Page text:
Angel had second thoughts the first time he walked into Thrive DC.
“That sandwich meant everything to me. I had no money and no place to go. That sandwich said ‘don’t give up, stay strong.’”
Angel needed help finding employment. He was living in a friend’s closet paying $200/month just to have someplace to sleep at night. But Thrive DC was able help him out with a job right away. Less than a week after Angel came looking for help he was set up with a job at a local grocery store.
Angel respectfully let Thrive DC know that he was going to quit his job, and went to a friend with a painting company for work. When there was work to do it was a good arrangement; but every day was a risk that he might not get a call, or the job wouldn’t be big enough to pay his bills.
Eventually he ran out of options and came back to Thrive DC.
This time things were different. Angel came looking for help right when a position was opening up at the International Monetary Fund for cleaning work. The Thrive DC staff was impressed with Angel’s drive and demeanor, and immediately recommended him for the position. After a formal interview process and background check Angel was hired!
Angel’s just started his new job and will be making $15/hr with benefits. He plans to stay in the small one-bedroom apartment he’s been renting now for a year and save up money. Angel has a plan, and never wants to worry about becoming homeless ever again.
A few weeks ago one of our clients posted a video asking Thrive DC how we helped the homeless find jobs, and what kind of jobs people in our programs could expect help with. While everyone's situation is different, our Employment Specialist Jemahl Nixon wrote the article below explaining how Thrive DC works to help our clients find sustainable, affirming employment.
Read to the end to find out how YOU can help our clients get back on their feet!
Over 200 individuals each year come to Thrive DC for help with employment. With only 1 full-time employment specialist, we help clients find jobs in retail, maintenance, driving positions, restaurant kitchens, and even office administration.
However there are often many barriers, beyond homelessness, that we need to address with our clients before they are ready for work.
One client came to us from the homeless shelter with few skills after working as a stay at home dad. Another had been homeless for over a year and had a hard time believing she could still make it on her own.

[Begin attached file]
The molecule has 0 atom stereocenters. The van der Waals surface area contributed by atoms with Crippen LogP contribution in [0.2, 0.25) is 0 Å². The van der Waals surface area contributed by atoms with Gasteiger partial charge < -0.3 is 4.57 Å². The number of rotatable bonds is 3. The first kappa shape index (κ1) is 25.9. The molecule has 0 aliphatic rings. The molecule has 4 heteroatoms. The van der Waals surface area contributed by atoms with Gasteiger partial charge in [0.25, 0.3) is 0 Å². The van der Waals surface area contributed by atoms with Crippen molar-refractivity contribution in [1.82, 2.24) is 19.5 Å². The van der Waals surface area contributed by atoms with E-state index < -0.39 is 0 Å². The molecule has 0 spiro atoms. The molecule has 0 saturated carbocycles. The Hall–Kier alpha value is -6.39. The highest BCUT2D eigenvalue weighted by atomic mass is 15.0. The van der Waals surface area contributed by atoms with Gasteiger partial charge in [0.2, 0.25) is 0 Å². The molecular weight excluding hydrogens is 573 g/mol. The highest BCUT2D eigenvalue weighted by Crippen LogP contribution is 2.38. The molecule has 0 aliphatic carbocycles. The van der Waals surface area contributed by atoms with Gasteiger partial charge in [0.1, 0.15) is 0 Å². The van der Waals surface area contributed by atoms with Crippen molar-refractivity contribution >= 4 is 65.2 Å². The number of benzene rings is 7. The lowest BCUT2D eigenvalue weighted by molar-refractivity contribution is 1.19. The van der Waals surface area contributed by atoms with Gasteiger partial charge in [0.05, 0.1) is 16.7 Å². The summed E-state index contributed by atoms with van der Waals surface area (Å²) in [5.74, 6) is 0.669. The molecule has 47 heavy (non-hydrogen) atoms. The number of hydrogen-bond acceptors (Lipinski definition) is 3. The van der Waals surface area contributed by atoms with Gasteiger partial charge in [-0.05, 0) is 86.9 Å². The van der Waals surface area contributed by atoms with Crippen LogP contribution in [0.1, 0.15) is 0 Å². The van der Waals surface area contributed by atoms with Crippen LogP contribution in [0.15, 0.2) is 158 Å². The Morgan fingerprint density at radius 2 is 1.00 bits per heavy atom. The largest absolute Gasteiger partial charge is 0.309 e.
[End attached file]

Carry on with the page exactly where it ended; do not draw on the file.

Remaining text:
Our clients come to us with a range of skills and experience, but with each one we work one-on-one to address whatever is holding them back from a successful, sustainable life.
How Do We Address Client Barriers?
We do this partly through our Links program, connecting individuals to the resources they need. For clients without a high school degree we can send them to an adult education program. If a client needs computer training, we refer them to the DCPL library for free training or Byte Back, and if they need clothes for interviewing we provide credits to Martha’s Outfitters or Strive DC.
Caring for existing barriers while applying for employment is a major part of the Links program. It addresses the critical things that are needed to build a foundation for employment success.
What About Direct Employment?
Thrive also has two dynamic employment programs. The Real Opportunity culinary program encompasses a six month training to focus on soft and hard employment skills, hands on training, and a three month externship at a local restaurant. While in training clients also have the opportunity to prep and test for their Food Manager’s Certification. Throughout the entire program intensive case management addresses the barriers trainees face as they work toward self sufficiency. Often clients are hired by the same restaurants they extern at.
The other is the Employment Assistance Program, a team based approach between the client and the employment specialist. This program consists of six weeks of employment coaching, job searching, and soft skill development workshops designed to strengthen and build on a person’s present and past work related experiences.
For any individual who decides to enter and successfully complete our employment programs, success has been a part of the results! Last year we helped 23 clients find full-time and part-times jobs around the city.
However, many clients do not or cannot complete our programs. Often it becomes discouraging when they cannot get hired immediately, when progress isn’t tangible, or when crises arise in their personal lives. Homelessness and poverty can be very volatile, and stability hard to achieve for our clients.
How Can I Help?
There are two ways we need help for our employment program: